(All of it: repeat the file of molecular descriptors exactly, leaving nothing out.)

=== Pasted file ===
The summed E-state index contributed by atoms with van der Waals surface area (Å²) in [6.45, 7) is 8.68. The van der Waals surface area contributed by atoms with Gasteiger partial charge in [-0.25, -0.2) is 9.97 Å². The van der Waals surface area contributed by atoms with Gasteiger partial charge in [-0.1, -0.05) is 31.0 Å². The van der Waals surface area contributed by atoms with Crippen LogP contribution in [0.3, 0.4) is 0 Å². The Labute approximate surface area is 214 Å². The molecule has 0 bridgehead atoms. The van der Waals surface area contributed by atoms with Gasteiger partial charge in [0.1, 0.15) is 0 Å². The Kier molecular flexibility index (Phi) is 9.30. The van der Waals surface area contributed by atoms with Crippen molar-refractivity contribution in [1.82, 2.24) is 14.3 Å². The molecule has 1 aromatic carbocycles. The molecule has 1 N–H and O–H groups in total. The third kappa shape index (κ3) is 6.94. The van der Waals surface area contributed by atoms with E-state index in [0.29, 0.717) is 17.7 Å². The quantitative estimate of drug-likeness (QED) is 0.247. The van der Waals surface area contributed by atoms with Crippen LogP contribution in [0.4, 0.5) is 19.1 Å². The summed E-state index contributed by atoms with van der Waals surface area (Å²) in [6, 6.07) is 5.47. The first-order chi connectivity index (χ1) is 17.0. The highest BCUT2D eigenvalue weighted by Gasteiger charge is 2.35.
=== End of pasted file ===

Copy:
The summed E-state index contributed by atoms with van der Waals surface area (Å²) in [6.45, 7) is 8.68. The van der Waals surface area contributed by atoms with Gasteiger partial charge in [-0.25, -0.2) is 9.97 Å². The van der Waals surface area contributed by atoms with Gasteiger partial charge in [-0.1, -0.05) is 31.0 Å². The van der Waals surface area contributed by atoms with Crippen LogP contribution in [0.3, 0.4) is 0 Å². The Labute approximate surface area is 214 Å². The molecule has 0 bridgehead atoms. The van der Waals surface area contributed by atoms with Gasteiger partial charge in [0.1, 0.15) is 0 Å². The Kier molecular flexibility index (Phi) is 9.30. The van der Waals surface area contributed by atoms with Crippen molar-refractivity contribution in [1.82, 2.24) is 14.3 Å². The molecule has 1 aromatic carbocycles. The molecule has 1 N–H and O–H groups in total. The third kappa shape index (κ3) is 6.94. The van der Waals surface area contributed by atoms with E-state index in [0.29, 0.717) is 17.7 Å². The quantitative estimate of drug-likeness (QED) is 0.247. The van der Waals surface area contributed by atoms with Crippen LogP contribution in [0.4, 0.5) is 19.1 Å². The summed E-state index contributed by atoms with van der Waals surface area (Å²) in [6, 6.07) is 5.47. The first-order chi connectivity index (χ1) is 17.0. The highest BCUT2D eigenvalue weighted by Gasteiger charge is 2.35.